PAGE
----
5. The Ending (dismissal)
- We go with God’s blessing (blessing)
Question: The communion part of the service has five ingredients. Without looking at the paper/whiteboard, can you name three of them?
Lesson 2: We exchange the peace with each other (The Peace)
At the end of the lesson the child will be able to exchange a sign of peace with another person.
If you are presenting a gift at the altar in the Temple and you suddenly remember that someone has something against you, leave your gift there at the altar. Go and be reconciled to that person. Then come and offer your gift to God. (Matthew 5:23-24 NIV)
If it is possible, as far as it depends on you, live at peace with everyone. (Romans 12:18 NIV)
On the evening of that first day of the week, when the disciples were together, with the doors locked for fear of the Jews, Jesus came and stood among them and said, “Peace be with you!” (John 20:19 NIV)
The entire law is summed up in a single command: “Love your neighbor as yourself.” (Galatians 5:14 NIV)
A person ought to examine himself or herself before he eating the bread and drinking from the cup. (1 Corinthians 11:28)
- Jesus taught it.
- Jesus did it.
- Jesus’ disciples taught it.
- Jesus disciples did it.
- Therefore, we should do it!
When a football team all put on the same football shirt, they show that they are all playing together. However, if they are all arguing with each other in the changing rooms, even if they all wear the same football shirt, in what way are they really working as a team? In the same way, in communion we show that we are all together as followers of Jesus and that we are all part of the same team. But if we are arguing with each other, how can we really take communion to show we are all one team, working together for Jesus?
The peace is an opportunity for us to show that we are friends with each other, and that we love our neighbours as ourselves.
Question: What could we do or say to offer each other a sign of peace?
Answers: A smile, shaking hands, a hug, words of encouragament such as “Peace be with you.”
Let’s practice offering one another a sign of peace using the words from a communion service:
The peace of the Lord be always with you.
All: And also with you.
Let us offer one another a sign of peace.
Now show someone a sign of peace. Remember to say some words of encouragement too!
Lesson 3: We prepare the table
Table, tablecloth (optional), paten (plate), cup, wine, a loaf of bread (not sliced)
At the end of this section the child will be able to tell us that we are all one body with Jesus.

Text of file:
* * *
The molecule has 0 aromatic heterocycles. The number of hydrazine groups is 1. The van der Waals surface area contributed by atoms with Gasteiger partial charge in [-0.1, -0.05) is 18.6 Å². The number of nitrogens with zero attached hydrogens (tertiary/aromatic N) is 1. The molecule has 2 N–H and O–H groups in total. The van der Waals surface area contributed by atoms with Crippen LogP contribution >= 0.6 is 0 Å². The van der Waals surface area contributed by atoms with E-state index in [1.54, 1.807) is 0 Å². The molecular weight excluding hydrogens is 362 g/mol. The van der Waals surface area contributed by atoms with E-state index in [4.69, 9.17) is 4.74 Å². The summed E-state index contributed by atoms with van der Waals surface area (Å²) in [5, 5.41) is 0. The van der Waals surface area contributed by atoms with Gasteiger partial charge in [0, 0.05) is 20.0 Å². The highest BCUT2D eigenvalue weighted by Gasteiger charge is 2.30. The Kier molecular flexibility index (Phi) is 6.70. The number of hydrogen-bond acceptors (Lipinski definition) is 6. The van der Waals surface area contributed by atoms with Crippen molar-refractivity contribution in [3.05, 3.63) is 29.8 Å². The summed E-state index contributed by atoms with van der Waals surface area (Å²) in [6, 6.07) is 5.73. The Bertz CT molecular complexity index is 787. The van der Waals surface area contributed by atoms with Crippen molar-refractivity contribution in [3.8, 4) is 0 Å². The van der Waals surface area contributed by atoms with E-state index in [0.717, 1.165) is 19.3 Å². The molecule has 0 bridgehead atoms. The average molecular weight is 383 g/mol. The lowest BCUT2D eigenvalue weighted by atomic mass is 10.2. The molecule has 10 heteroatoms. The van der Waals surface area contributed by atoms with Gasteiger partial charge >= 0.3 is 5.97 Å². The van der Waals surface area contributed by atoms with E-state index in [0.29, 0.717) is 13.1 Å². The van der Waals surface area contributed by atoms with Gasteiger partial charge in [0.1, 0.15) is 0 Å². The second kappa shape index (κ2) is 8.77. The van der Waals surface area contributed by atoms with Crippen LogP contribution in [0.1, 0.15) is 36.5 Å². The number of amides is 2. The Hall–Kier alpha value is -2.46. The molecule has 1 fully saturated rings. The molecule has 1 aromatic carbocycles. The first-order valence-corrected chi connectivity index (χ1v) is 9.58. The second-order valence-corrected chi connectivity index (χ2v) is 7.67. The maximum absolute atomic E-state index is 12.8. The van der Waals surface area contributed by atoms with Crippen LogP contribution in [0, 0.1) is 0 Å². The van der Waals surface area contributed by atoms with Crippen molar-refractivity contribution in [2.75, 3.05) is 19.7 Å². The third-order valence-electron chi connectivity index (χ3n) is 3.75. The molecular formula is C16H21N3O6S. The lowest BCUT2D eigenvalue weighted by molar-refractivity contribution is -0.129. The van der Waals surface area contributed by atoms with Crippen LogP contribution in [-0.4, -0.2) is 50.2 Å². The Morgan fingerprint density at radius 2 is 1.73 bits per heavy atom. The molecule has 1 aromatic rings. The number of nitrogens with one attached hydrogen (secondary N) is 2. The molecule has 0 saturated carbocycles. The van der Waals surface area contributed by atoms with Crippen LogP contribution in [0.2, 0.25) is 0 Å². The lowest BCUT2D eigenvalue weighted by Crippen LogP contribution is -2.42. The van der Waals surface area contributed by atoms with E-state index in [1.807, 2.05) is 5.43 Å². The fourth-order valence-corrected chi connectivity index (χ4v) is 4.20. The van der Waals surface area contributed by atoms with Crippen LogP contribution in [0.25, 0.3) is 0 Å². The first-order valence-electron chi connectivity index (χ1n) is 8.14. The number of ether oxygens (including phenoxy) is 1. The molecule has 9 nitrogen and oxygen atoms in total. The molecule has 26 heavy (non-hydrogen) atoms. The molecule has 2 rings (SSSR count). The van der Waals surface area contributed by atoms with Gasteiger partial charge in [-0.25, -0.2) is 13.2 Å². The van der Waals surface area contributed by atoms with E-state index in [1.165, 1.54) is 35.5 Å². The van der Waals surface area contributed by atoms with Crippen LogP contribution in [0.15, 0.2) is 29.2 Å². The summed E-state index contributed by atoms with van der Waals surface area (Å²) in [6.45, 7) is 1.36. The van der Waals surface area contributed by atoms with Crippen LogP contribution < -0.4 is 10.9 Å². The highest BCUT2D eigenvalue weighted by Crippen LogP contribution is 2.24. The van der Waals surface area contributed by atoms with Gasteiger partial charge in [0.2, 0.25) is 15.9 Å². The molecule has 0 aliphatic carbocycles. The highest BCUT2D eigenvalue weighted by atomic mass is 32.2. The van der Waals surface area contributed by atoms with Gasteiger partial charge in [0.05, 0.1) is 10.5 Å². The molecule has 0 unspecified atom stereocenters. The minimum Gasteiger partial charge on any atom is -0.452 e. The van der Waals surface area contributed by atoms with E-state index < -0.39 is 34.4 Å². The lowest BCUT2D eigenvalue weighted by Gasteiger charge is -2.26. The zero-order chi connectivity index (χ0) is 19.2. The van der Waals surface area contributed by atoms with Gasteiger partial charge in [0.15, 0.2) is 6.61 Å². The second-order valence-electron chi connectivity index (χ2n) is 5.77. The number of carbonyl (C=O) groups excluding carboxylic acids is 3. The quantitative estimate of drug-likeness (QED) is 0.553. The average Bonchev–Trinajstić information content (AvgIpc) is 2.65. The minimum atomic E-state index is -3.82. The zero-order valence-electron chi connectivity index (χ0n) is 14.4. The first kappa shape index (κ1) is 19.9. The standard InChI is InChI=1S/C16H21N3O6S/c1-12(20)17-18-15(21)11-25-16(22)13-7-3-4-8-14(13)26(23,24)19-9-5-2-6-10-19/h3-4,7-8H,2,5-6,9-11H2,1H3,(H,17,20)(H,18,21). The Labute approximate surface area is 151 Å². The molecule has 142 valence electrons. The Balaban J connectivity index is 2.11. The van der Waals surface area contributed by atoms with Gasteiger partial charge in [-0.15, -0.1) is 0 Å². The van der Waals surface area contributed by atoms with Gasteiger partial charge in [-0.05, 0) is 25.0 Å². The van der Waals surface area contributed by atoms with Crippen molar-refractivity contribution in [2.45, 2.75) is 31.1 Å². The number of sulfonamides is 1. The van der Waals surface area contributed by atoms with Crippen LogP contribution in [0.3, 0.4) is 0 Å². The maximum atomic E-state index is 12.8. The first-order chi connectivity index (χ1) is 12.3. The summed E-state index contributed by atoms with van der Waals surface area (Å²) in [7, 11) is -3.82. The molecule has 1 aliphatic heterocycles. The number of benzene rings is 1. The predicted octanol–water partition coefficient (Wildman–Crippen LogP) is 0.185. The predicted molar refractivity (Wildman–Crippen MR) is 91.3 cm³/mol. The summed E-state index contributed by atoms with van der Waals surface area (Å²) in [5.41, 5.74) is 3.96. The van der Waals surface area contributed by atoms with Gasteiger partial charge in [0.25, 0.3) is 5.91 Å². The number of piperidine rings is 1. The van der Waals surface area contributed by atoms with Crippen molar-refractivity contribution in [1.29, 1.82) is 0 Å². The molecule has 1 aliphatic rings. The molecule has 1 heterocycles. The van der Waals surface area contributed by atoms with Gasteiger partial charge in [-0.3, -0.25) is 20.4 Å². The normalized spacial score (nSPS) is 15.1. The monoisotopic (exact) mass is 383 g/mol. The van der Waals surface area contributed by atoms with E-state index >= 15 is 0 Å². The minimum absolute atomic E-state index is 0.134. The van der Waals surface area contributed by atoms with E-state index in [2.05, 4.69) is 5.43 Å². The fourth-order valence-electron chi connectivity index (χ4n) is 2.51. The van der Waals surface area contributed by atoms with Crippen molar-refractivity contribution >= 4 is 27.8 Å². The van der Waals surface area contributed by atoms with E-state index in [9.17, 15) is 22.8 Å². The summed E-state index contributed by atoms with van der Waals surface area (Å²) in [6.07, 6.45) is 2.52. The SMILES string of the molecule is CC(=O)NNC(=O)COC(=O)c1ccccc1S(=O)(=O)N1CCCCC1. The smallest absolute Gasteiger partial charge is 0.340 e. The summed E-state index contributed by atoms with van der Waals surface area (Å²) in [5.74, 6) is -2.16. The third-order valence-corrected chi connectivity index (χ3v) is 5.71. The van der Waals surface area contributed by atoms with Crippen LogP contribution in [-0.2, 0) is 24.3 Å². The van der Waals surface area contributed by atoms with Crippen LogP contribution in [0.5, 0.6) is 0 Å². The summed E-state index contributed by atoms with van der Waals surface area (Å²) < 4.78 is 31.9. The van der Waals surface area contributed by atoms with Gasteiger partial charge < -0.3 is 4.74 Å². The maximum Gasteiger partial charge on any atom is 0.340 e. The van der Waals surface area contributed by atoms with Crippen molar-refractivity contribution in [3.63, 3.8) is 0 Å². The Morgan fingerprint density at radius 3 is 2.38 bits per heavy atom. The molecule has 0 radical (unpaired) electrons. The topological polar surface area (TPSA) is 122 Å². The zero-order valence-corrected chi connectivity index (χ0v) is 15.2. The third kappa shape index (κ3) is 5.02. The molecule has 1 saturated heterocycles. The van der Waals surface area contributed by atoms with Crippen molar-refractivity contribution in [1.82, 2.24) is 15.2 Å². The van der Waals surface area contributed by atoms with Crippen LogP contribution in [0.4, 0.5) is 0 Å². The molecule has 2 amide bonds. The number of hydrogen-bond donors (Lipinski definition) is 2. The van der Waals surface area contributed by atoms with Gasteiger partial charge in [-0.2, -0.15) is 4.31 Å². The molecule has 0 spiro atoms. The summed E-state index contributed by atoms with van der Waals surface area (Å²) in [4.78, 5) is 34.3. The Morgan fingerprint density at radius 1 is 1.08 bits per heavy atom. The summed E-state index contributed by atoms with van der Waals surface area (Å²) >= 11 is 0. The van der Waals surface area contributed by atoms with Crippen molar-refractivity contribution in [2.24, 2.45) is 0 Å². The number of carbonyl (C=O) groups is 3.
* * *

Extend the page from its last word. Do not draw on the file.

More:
…in [Jesus] Christ, we who are many [different people] form one body, and each person belongs to all the others. (Romans 12:5)
…you are the body of [Jesus] Christ, and each one of you is a part of it. (1 Corinthians 12:27 NIV)
And though we are many [different people], we all eat from one loaf of bread, showing that we are one body. (1 Corinthians 10:17 NLT)
In this part of the service, the leader pours wine into a cup, and places the bread on a plate. In some churches they use wafers but we like to use bread. When Jesus used the bread and wine he would have used a special bread called matzo – a bit like a large cream cracker.
Lay up a table, placing the bread roll on the plate and pouring wine into the cup.
Even though each different person loves Jesus on their own, we all become part of his family. But more than that, the Bible teachers say that we become joined with Jesus and are all parts of his body.
It doesn’t matter where you live, or how old you are, when we join in with communion we are showing that we are all one body with Jesus.
Repeat these questions over and over until the all the children (or child) can shout the responses!
Question: To show that we are all one body with Jesus, how many different loaves of bread does the leader use?
Question: To show that we are all one body with Jesus, how many different cups does the leader use?
Question: Why does the leader use one loaf of bread?
Answer: Because we are one body!
Question: Why does the leader use one cup of wine?
Answer: Because we are one body!
Lesson 4: We say a special prayer of thanksgiving (Eucharistic Prayer)
Copies of the Eucharistic prayer on paper or on PowerPoint.
At the end of the lesson the child will be able to participate and engage with the Eucharistic Prayer.
On the night when he was betrayed, the Lord Jesus took some bread and gave thanks to God for it. Then he broke it in pieces and said, “This is my body, which is given for you.Do this to remember me.” In the same way, he took the cup of wine after supper, saying, “This cup is the new covenant between God and his people—an agreement confirmed with my blood. Do this to remember me as often as you drink it.” (1 Corinthians 11:23b-25 NLT)